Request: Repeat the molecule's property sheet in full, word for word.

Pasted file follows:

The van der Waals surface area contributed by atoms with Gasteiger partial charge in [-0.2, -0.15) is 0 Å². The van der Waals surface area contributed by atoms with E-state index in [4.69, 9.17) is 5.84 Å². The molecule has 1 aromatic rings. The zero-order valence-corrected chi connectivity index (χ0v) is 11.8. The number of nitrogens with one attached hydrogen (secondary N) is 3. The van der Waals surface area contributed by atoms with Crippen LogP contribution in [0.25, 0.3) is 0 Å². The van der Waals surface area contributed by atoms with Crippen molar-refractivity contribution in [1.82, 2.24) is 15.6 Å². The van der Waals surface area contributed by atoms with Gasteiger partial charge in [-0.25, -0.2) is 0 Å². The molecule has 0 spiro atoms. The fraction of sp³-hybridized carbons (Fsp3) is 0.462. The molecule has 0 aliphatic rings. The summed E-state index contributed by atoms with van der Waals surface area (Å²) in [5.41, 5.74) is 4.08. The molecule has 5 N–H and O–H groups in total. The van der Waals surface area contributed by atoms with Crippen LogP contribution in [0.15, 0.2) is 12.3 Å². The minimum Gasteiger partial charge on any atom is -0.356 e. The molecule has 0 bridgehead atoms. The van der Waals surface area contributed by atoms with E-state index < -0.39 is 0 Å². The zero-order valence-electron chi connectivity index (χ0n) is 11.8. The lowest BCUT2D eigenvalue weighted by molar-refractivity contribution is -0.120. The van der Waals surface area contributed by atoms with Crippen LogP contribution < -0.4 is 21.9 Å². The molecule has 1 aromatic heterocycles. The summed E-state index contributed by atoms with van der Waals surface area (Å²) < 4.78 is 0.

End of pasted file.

The van der Waals surface area contributed by atoms with Gasteiger partial charge in [-0.2, -0.15) is 0 Å². The van der Waals surface area contributed by atoms with E-state index in [4.69, 9.17) is 5.84 Å². The molecule has 1 aromatic rings. The zero-order valence-corrected chi connectivity index (χ0v) is 11.8. The number of nitrogens with one attached hydrogen (secondary N) is 3. The van der Waals surface area contributed by atoms with Crippen LogP contribution in [0.25, 0.3) is 0 Å². The van der Waals surface area contributed by atoms with Crippen molar-refractivity contribution in [1.82, 2.24) is 15.6 Å². The van der Waals surface area contributed by atoms with Gasteiger partial charge in [-0.25, -0.2) is 0 Å². The molecule has 0 spiro atoms. The fraction of sp³-hybridized carbons (Fsp3) is 0.462. The molecule has 0 aliphatic rings. The summed E-state index contributed by atoms with van der Waals surface area (Å²) in [5.41, 5.74) is 4.08. The molecule has 5 N–H and O–H groups in total. The van der Waals surface area contributed by atoms with Crippen LogP contribution in [0.15, 0.2) is 12.3 Å². The minimum Gasteiger partial charge on any atom is -0.356 e. The molecule has 0 bridgehead atoms. The van der Waals surface area contributed by atoms with E-state index < -0.39 is 0 Å². The zero-order valence-electron chi connectivity index (χ0n) is 11.8. The lowest BCUT2D eigenvalue weighted by molar-refractivity contribution is -0.120. The van der Waals surface area contributed by atoms with Crippen LogP contribution < -0.4 is 21.9 Å². The molecule has 1 aromatic heterocycles. The summed E-state index contributed by atoms with van der Waals surface area (Å²) < 4.78 is 0.